The Greener Option That Saves You Money: Paper Towels vs. Rags

iStock_000004027458XSmallPaper towels have become a must-have item in many kitchens throughout Canada, the US, Europe and Australia. They have proven to be very useful for cleaning up spills, absorbing oils and grease and generally helping out with the cleaning around the home and office. Their main advantage is their ease of use – they are disposable; they don’t need to be rinsed out after use, they don’t need laundering and don’t get smelly. However, these advantages don’t necessarily make them a very green option, so let’s look at the green credentials of paper towel vs rags for household cleaning.

When I started to consider this comparison, I first thought about the processing required to make the paper towels and the fact that they will inevitably end up in landfill; surely that meant they weren’t particularly environmentally-friendly. Then I considered the amount of energy and water needed to rinse and launder cloth wipes and rags and wondered how green these processes were by comparison.

The argument in favor of paper towels includes the fact that many brands are now made from recycled paper waste, which is good for the environment. This means that there is less waste going into landfill across the country. Also, most paper towels are biodegradable, meaning that they break down when they do find their way to landfill.

Unfortunately, the fact that paper towels are a single use product does go against them in the green stakes as does the fact that paper originally comes from trees. Then there is the huge amount of water used in the manufacture of all the paper products we use around the home, not to mention the extra packaging that the paper towels come wrapped in. Many paper products manufacturers in Canada and the US use virgin wood pulp, which means trees are cut down especially for this process.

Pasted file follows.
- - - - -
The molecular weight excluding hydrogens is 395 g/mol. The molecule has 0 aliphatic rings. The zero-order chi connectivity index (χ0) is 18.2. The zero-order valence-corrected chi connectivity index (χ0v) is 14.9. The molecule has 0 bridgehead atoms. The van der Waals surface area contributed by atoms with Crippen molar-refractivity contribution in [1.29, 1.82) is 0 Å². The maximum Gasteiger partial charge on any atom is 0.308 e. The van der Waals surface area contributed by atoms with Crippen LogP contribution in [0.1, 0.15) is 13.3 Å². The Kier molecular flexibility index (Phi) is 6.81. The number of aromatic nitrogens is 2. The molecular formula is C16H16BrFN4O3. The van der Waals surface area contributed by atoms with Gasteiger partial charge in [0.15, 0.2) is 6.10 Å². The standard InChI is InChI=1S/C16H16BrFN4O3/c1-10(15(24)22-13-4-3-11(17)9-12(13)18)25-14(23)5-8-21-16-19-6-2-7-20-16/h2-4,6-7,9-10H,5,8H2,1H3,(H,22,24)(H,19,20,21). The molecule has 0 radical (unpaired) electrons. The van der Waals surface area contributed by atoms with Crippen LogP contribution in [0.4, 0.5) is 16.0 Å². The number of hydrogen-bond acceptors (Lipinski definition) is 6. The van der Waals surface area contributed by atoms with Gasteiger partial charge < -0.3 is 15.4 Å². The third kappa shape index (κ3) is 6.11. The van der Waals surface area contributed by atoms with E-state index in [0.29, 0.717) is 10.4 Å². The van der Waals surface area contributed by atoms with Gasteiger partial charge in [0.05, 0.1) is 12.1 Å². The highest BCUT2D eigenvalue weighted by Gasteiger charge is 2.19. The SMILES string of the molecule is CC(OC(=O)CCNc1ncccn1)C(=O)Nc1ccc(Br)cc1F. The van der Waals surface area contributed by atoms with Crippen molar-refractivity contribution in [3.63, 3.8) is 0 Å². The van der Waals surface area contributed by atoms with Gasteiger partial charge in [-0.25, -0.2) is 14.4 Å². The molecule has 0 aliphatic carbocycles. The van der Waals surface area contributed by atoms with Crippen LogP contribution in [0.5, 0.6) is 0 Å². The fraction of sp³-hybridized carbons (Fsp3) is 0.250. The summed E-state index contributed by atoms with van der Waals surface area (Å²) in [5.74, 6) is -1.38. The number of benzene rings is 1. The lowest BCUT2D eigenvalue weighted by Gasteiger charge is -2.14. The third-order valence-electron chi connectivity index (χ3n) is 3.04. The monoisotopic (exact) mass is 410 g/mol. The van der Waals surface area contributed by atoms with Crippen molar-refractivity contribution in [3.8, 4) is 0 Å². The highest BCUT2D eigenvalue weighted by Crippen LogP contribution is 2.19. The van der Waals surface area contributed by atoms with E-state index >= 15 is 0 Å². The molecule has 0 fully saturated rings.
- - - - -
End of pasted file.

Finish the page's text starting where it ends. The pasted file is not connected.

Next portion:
Of course, the big factor in most people’s lives is cost; you need to continually buy paper towels if they are your cleaning cloth of choice, so they do represent an on-going expense. Have you ever stopped to think if the convenience is worth the cost?

When you opt to use cleaning cloths or rags for household cleaning, you are helping the environment in several ways. Firstly, cleaning rags are a great way to recycle and reuse worn-out clothes, nappies, towels and other cloth products. By giving these items a second life as cleaning aids, you are keeping them out of landfill for longer and avoiding having to buy manufactured cloths for cleaning.

One of the biggest advantages of cloth rags over paper towels is their multi-use ability. Paper towel is definitely a single-use item but rags can be rinsed out and laundered for use many times over. Some people say that having to wash the cloths makes them less environmentally-friendly because of the water and power used but only small amounts of both are needed to keep your cleaning cloths fresh and clean.

Cleanliness is another big issue on the debate of paper towels vs cloth rags. It is often stated that paper towels are more hygienic because you throw them away after just one use. They don’t have the opportunity to collect germs and bacteria and they don’t get that dirty rag smell. The fact is that rags do a better job of cleaning surfaces than paper, removing more germs and bacteria, especially if you follow a few basic tips. If the rags are rinsed out after use or laundered with other rags, they are clean and ready for the next cleaning job. It is a good idea to keep a collection of cloths for use in each room so that bathroom ones are not then used on food surfaces in the kitchen. For messy spills, if you wipe the bulk of the mess with one cloth, then use another with hot soapy water to wipe the surface over and dry with another cloth, you will have not germ issues. When it comes to cleaning up really icky messes, if you use your oldest rags for these jobs, you can then throw them away and avoid any cross-contamination.